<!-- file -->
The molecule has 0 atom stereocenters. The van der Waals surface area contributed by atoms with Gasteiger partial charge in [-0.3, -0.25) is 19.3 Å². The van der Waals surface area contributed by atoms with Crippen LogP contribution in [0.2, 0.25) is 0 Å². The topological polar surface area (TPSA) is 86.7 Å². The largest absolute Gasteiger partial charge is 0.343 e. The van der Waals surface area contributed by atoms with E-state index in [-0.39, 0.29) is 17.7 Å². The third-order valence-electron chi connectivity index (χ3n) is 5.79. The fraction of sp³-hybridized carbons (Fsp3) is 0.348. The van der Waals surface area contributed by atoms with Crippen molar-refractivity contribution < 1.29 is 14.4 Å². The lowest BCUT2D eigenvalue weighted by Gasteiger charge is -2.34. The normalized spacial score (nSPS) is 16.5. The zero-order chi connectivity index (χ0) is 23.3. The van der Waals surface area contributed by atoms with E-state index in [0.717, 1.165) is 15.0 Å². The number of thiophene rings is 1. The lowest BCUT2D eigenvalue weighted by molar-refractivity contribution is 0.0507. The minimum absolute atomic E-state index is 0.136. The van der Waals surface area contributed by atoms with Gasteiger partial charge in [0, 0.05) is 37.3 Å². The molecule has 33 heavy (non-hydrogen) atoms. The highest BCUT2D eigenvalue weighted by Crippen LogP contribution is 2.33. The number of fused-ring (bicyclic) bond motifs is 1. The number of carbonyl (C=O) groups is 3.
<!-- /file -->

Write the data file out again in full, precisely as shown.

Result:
The molecule has 0 atom stereocenters. The van der Waals surface area contributed by atoms with Gasteiger partial charge in [-0.3, -0.25) is 19.3 Å². The van der Waals surface area contributed by atoms with Crippen LogP contribution in [0.2, 0.25) is 0 Å². The topological polar surface area (TPSA) is 86.7 Å². The largest absolute Gasteiger partial charge is 0.343 e. The van der Waals surface area contributed by atoms with E-state index in [-0.39, 0.29) is 17.7 Å². The third-order valence-electron chi connectivity index (χ3n) is 5.79. The fraction of sp³-hybridized carbons (Fsp3) is 0.348. The van der Waals surface area contributed by atoms with Crippen molar-refractivity contribution < 1.29 is 14.4 Å². The lowest BCUT2D eigenvalue weighted by Gasteiger charge is -2.34. The normalized spacial score (nSPS) is 16.5. The zero-order chi connectivity index (χ0) is 23.3. The van der Waals surface area contributed by atoms with E-state index in [0.717, 1.165) is 15.0 Å². The number of thiophene rings is 1. The lowest BCUT2D eigenvalue weighted by molar-refractivity contribution is 0.0507. The minimum absolute atomic E-state index is 0.136. The van der Waals surface area contributed by atoms with Gasteiger partial charge in [0, 0.05) is 37.3 Å². The molecule has 33 heavy (non-hydrogen) atoms. The highest BCUT2D eigenvalue weighted by Crippen LogP contribution is 2.33. The number of fused-ring (bicyclic) bond motifs is 1. The number of carbonyl (C=O) groups is 3.